Original Article

CME Article: Predictors of Nonadherence to Colorectal Cancer Screening among Hospitalized Women

Authors: Nejib S. Siraj, MD, Regina Kauffman, BA, Waseem Khaliq, MD, MPH


Objectives: Despite proven mortality benefit, disparities in colorectal cancer (CRC) screening utilization persist, especially among younger women, minorities, and low-income women, even those who are insured. The purpose of the present study is to evaluate and estimate the effects of sociodemographic and clinical variables associated with nonadherence to CRC screening among hospitalized women.

Methods: A cross-sectional bedside survey was conducted to collect sociodemographic and clinical comorbidity data believed to affect CRC screening adherence of hospitalized women aged 50 to 75 years who were cancer free (except skin cancer) at enrollment. Logistic regression models were used to assess the association between these factors and nonadherence CRC screening.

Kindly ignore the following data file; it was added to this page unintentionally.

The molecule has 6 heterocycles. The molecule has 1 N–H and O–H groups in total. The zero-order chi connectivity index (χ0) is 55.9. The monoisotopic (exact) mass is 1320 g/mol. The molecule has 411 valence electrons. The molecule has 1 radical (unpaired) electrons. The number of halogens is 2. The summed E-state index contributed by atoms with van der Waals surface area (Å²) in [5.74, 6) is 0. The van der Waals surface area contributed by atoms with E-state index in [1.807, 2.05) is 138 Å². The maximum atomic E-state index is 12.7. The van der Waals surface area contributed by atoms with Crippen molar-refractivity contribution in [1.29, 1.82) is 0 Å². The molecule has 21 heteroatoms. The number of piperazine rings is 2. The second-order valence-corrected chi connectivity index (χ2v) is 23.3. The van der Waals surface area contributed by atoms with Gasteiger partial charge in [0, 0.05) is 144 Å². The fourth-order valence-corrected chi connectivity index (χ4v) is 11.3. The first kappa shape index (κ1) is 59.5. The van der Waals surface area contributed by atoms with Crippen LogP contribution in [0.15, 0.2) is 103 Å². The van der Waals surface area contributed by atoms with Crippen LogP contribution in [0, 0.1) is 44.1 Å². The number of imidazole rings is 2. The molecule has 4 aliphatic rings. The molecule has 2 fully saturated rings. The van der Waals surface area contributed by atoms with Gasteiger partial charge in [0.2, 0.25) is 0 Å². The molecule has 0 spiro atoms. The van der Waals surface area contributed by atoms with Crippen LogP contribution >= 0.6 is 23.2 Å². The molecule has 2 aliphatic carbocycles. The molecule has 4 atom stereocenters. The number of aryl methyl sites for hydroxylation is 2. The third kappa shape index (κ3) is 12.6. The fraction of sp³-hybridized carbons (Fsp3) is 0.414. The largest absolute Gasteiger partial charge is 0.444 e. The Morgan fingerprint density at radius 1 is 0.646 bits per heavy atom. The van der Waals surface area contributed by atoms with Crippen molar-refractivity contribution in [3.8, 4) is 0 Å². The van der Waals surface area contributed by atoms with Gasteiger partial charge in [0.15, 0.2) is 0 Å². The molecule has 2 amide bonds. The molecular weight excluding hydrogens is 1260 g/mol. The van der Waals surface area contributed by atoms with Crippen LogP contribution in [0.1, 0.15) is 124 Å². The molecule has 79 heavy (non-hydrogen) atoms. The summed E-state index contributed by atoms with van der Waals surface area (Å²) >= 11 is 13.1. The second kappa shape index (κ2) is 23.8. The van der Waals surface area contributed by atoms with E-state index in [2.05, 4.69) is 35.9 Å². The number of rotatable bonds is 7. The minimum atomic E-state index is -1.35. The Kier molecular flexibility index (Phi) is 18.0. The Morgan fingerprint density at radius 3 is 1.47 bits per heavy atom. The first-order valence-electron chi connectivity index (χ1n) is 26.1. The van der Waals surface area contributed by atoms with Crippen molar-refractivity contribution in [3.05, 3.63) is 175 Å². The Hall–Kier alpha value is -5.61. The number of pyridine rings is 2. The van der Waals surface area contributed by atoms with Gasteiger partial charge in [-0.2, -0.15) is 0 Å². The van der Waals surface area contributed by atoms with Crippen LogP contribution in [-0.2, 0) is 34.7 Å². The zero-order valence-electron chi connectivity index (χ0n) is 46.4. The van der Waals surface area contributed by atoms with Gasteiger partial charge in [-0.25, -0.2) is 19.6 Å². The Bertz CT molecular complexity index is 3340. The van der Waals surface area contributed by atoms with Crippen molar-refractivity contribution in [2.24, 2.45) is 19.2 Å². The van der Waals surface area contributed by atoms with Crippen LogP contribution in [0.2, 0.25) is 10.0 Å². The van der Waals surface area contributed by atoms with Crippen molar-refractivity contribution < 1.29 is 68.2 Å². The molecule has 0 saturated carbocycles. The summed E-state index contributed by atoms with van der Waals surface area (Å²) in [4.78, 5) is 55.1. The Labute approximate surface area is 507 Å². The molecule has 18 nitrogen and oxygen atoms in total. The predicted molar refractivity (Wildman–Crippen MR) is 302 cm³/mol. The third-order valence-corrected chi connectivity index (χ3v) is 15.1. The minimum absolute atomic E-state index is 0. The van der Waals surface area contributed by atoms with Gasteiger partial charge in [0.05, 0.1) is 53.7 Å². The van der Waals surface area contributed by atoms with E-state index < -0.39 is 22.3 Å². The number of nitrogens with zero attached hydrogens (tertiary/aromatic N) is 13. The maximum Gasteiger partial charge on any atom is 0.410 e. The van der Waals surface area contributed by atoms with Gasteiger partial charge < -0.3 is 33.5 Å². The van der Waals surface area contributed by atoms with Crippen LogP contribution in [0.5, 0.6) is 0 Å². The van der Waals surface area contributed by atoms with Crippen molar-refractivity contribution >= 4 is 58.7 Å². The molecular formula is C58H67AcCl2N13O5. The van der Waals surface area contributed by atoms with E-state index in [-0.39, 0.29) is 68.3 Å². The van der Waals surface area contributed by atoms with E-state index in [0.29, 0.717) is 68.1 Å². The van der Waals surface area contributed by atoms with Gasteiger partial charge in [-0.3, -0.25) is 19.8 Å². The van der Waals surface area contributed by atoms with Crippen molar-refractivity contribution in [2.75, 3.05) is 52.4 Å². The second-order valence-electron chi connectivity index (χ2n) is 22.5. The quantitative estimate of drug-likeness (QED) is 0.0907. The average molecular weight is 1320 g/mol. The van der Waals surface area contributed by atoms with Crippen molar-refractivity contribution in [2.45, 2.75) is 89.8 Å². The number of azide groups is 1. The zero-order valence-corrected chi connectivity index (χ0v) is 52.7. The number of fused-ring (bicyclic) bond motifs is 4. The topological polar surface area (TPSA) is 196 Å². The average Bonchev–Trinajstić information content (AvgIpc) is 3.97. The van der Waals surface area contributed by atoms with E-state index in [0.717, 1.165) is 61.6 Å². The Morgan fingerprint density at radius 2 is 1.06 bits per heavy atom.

Results: In total, 510 women were enrolled for participation in the study. After adjustment for sociodemographic and clinical predictors, only two variables were found to be independently associated with nonadherence to CRC screening: age younger than 60 years (odds ratio [OR] 2.62, 95% confidence interval [CI] 1.58–4.33) and nonadherence to breast cancer screening (OR 3.72, 95% CI 2.29–6.04). By contrast, hospitalized women at high risk for CRC were more likely to be compliant with CRC screening (OR 0.14, 95% CI 0.04–0.50).

Conclusions: Both younger age and behavior toward screening remain barriers to CRC screening. Hospitalization creates an environment where patients are in close proximity to healthcare resources, and strategies could be used to capitalize on this opportunity to counsel, educate, and motivate patients toward this screening that is necessary for health maintenance. Seizing on this opportunity may help improve CRC screening adherence.
Posted in: Colonic And Anorectal Disease7

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